Thursday , April 15 2021

Using the Chandra X-ray Observatory, astronomers detect X-ray emissions from Uranus



One theory is that the Sun is behind the emission of X-rays, while another theory suggests that the rings cause them.

Using the Chandra X-ray Observatory, astronomers detect X-ray emissions from Uranus

Uranus is the seventh planet from the Sun and revolves around it, making it different from all the other planets in the solar system. Credit picture: NASA

Astronomers have found that Uranus may emit X-rays using the National Aeronautics and Space Administration (NASA) Chandra X-ray Observatory. This new information could help scientists learn more about the seventh planet from the Sun and the coldest planet in our solar system. The observations studied by the researchers were received in 2002 and after 2017 by the Chandra X-ray Observatory. According to NASA Press release, the researchers clearly identified the presence of X-rays in the 2002 observation. Later in 201, a possible X-ray burst was identified.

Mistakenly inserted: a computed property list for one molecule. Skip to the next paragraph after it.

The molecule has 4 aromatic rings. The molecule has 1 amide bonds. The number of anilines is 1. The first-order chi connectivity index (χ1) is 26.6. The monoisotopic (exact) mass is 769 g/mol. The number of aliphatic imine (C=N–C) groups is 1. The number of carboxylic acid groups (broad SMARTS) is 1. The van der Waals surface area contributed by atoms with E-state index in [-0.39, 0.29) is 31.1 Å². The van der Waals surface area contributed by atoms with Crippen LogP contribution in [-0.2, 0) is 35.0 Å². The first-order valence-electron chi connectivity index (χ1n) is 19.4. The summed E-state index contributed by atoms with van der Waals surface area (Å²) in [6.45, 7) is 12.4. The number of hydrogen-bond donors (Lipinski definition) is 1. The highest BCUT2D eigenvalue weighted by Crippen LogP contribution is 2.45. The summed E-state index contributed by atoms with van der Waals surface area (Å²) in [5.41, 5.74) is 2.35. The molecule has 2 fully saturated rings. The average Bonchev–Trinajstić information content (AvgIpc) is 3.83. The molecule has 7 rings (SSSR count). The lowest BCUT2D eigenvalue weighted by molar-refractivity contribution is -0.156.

Using the Chandra Xray Observatory, astronomers detect Xray emissions from Uranus

Uranus is the seventh planet from the Sun and revolves around it, making it different from all the other planets in the solar system. Credit picture: NASA

The magnetic field and the axis of rotation of the ice planet make it an interesting subject for the study of X-ray observation. Uranus is the only planet in our solar system that revolves around it, making it very different from all our other planets. .

According to astronomers, the reason behind the emission of X-rays from Uranus could be the Sun, as previously observed in the cases of Jupiter and Saturn. However, astronomers who participated in the study, published in Journal of Geophysical Research, they also found evidence that the rings of Uranus could produce these X-rays themselves. This possibility has been suggested keeping in mind that Saturn’s rings also scatter X-rays.

Another possible source of X-rays on the planet could be auras, which are polar lights caused by electrons traveling through the Earth’s magnetic field. They are also found on Jupiter. Although the cause of the aura in Uranus is not yet clear, recent observations may help astronomers understand the reason behind this phenomenon.


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